This study concerns the distribution of women and men in an Italian research Centre active in areas of Information Technologies (IT), Microsystems, and Physical Chemistry of Surfaces and Interfaces.Its purpose is: first, to verify if the involvement of women and men is different in physics-oriented and computer science-oriented departments; second, to identify reasons of differences in the distribution of women and men in same area departments that could be brought back to human resources management practices.Design/methodology/approach In the first analysis, sex-disaggregated data from 1990 to 2004 are considered with respect to contract level and duration, departments and women’s educational qualifications.The second analysis adopts a qualitative approach based on interviews to heads of two departments and follows Acker’s gendering organizational theory.FindingsThis first analysis points out that data do not give support for a different areas dichotomy, but rather for differences on the number of women employed between same area departments.The second analysis points out that these differences are partly explained by the combination of bottom up processes in the recruitment and the presence/absence of a core group of women.Research limitations/implications A further analysis on researchers’ educational path is necessary to support a deeper explanation on women/men distribution and eventually to confirm its roots in a cultural bias on the choice of professional studies and carriers.What is original/value of paperIt synthesizes a quantitative and a qualitative approach. The presentation of sex-disaggregated data and of managerial practices of gendering contributes to literature about women’s participation in Science, Engineering and Technology (SET).

An Italian Study on Gender and Management in Science and IT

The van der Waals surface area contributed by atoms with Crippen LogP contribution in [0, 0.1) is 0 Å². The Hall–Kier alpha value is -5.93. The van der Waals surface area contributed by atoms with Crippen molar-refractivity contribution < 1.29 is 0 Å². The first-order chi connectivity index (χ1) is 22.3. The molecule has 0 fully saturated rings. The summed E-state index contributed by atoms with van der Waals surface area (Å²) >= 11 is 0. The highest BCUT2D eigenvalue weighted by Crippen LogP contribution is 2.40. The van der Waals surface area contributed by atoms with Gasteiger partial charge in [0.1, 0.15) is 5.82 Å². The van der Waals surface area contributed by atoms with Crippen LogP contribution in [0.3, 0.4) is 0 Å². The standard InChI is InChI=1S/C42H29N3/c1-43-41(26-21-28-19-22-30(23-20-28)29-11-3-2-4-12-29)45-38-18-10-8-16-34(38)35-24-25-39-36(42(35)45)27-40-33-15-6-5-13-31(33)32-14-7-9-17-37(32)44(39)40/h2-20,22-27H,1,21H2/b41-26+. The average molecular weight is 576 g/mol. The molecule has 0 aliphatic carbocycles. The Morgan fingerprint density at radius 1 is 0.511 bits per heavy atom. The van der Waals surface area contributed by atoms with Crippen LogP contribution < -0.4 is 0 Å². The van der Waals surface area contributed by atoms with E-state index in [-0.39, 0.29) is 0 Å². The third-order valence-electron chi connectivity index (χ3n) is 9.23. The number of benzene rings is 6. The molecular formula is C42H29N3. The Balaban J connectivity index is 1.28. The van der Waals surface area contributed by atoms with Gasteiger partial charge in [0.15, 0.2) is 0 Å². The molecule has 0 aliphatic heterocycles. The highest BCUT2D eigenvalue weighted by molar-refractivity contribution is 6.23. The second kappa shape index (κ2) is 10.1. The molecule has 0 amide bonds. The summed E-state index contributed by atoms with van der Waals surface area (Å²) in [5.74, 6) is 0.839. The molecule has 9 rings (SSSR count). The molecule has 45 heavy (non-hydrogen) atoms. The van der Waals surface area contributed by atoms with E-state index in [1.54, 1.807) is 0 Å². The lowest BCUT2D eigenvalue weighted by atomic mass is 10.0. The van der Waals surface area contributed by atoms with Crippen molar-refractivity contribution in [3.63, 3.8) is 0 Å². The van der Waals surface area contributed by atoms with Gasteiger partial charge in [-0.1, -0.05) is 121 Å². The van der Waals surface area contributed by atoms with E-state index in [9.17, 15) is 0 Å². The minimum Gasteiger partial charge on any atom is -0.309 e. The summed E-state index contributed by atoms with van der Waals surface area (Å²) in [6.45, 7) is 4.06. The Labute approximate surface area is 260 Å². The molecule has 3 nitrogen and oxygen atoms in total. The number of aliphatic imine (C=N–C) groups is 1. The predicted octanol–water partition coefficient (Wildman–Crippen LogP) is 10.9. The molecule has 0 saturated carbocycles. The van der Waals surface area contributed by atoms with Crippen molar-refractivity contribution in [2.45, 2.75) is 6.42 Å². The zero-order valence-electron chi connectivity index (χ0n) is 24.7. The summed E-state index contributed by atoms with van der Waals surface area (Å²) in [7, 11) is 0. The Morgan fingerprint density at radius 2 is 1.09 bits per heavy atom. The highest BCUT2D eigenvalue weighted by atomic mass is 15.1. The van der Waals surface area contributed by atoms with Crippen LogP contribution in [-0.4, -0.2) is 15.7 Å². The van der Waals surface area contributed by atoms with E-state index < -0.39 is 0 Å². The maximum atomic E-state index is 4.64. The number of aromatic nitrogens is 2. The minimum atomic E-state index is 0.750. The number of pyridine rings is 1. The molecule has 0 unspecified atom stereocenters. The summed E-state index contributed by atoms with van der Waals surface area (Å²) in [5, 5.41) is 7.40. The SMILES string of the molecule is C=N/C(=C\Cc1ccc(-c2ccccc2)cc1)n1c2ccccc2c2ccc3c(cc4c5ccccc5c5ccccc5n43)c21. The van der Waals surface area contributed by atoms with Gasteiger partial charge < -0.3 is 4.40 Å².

Mich, Ornella;Perini, Anna
2006

Abstract

This study concerns the distribution of women and men in an Italian research Centre active in areas of Information Technologies (IT), Microsystems, and Physical Chemistry of Surfaces and Interfaces.Its purpose is: first, to verify if the involvement of women and men is different in physics-oriented and computer science-oriented departments; second, to identify reasons of differences in the distribution of women and men in same area departments that could be brought back to human resources management practices.Design/methodology/approach In the first analysis, sex-disaggregated data from 1990 to 2004 are considered with respect to contract level and duration, departments and women’s educational qualifications.The second analysis adopts a qualitative approach based on interviews to heads of two departments and follows Acker’s gendering organizational theory.FindingsThis first analysis points out that data do not give support for a different areas dichotomy, but rather for differences on the number of women employed between same area departments.The second analysis points out that these differences are partly explained by the combination of bottom up processes in the recruitment and the presence/absence of a core group of women.Research limitations/implications A further analysis on researchers’ educational path is necessary to support a deeper explanation on women/men distribution and eventually to confirm its roots in a cultural bias on the choice of professional studies and carriers.What is original/value of paperIt synthesizes a quantitative and a qualitative approach. The presentation of sex-disaggregated data and of managerial practices of gendering contributes to literature about women’s participation in Science, Engineering and Technology (SET).
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Utilizza questo identificativo per citare o creare un link a questo documento: https://hdl.handle.net/11582/2963
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